May God bless you in your search.

Ya Haqq!

3. ABD - 8 September 2006

a common thread to both comments (to which i would agree) is that philosophy is not very good at giving (final, definitive) answers. it is a remarkable fact that the questions plato raised more than two thousand years ago are still being debated today. for a believing muslim, however, that’s not necessarily a problem: we find our final answers in revelation, not reason.

this is why the focus of my analogy was not on philosophy’s power to find answers but rather its ability to challenge accepted beliefs. it certainly has a destabilizing effect, and should therefore be employed with wisdom. but we are beseiged by hostile opinions, and we ignore them at our own peril. to address your question more directly, talib, philosophy should be seen as a critical (and therefore defensive) task rather than a creative one. (admittedly, the two are not so easily separable in practice.)

Irving, your comment reminded me of a story about imam ghazali (i don’t know its authenticity). imam ghazali was described to an old woman as “the man who knows a thousand proofs for the existence of God”. to which the woman replied, “he wouldn’t need a thousand proofs if he didn’t have a thousand doubts.” (ghazali apparently smiled and asked God to give him the conviction of old people.)

thank you for your comments.

4. Irving - 9 September 2006

What a lovely story about Iman Ghazali :) Thank you for sharing it.

Ya Haqq!

5. talib - 9 September 2006

jazakAllahuKhair for the answer.

destabilization can go too far, however, no matter how wise we think ourselves. for secular minds, this seems to lead to nihilism, solipsism, post-modernism. for theistic minds: the tao, nirvana, universalism, wahdatalwujud, etc.

6. R - 10 September 2006

Masha’Allah ABD you explained it so well. I also see talib’s point.. but I believe the benefits outweigh the risks. I think the dangers could be minimized by constant vigilance and jihad against the self – maintaining a close relationship with Allah at all times. Given the nature of the task I believe that such an undertaking isnt just for anyone, but rather those well-grounded in faith and knowledge..(otherwise, I imagine the risks would increase).. because ultimately if you sincerely hold to Allah and fear Him, He will not lead you astray, right? and Allah knows best.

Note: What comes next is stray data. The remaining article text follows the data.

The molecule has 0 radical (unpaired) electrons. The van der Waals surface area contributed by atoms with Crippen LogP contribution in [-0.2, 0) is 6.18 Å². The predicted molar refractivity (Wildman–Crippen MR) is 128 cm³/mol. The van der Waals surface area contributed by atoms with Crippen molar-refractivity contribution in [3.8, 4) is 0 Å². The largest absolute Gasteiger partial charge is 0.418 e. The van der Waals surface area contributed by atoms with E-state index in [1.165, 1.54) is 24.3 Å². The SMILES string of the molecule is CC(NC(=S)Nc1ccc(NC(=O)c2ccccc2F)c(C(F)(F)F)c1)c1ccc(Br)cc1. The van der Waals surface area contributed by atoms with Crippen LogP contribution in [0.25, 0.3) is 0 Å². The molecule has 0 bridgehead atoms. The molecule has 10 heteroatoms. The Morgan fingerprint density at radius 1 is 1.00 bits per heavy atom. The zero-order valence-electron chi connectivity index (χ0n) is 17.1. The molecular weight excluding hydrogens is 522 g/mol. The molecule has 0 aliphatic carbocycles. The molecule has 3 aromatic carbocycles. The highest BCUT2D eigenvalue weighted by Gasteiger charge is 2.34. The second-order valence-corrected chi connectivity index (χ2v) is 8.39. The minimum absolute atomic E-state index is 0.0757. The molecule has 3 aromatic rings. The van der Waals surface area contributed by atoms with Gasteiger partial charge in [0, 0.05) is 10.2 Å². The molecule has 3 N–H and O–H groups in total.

7. thabet - 12 September 2006

assalamu alaykum

“…it is a remarkable fact that the questions plato raised more than two thousand years ago are still being debated today. for a believing muslim, however, that’s not necessarily a problem: we find our final answers in revelation, not reason.”

Your criticism of philosophy, that Plato is still being debate and therefore cannot give final answers (I actually agree on that conclusion), can be applied to Islam: that is debates surrouding the ‘true’ nature of the Revelation are still ongoing and have been since the departure of the Prophet (upon whom be peace) from this earth. If that wasn’t the case there would have been no need for schools of law and theology, commentaries, histories, collections of hadith, etc. (we all know about the vast output of Muslims scholars). However, the existence of a varied tradition on what the sources of Islam say (and indeed what these sources are), still continues today and is evidence of continuing debate.

8. ABD - 12 September 2006

thabet: wa alaykum as salaam. i think i get the thrust of your criticism, but there are crucial distinctions to be made. i’m not sure whether you meant that muslims have substantive disagreements on a) the status of revelation (i.e., whether or not it is true), b) its nature, or c) the interpretation of its content. if you mean the third (to which i would agree), then the problem is a less significant one. we can still say things about revelation that we cannot about reason—i.e., that it is true, that it makes moral demands of us, and that it contains positive knowledge (without being clear, in a few cases, on what exactly it is saying).

i’d be happy to make a more adequate response if i can get a clarification on this point.

9. thabet - 21 October 2006

Sorry this is over a month late…

You say “we can still say things about revelation that we cannot about reason”.

But is this not a demand of reason itself? That is, we have used our reason to determine that this revelation is true (as opposed to other claimants to similar knowledge); that it makes moral demands of us we must conform to; and that it contains positive knowledge?

I suppose we could then distinguish between practical and pure reasoning, but we still haven’t escaped our circularity — that we’re using reason to create all these categories and levels of understanding.

Once again sorry for being so late, ABD! This is a very interesting topic that perplexes me a lot.

And let me get an early Eid Mubarak in, just in case I don’t come back for another month!

wasalam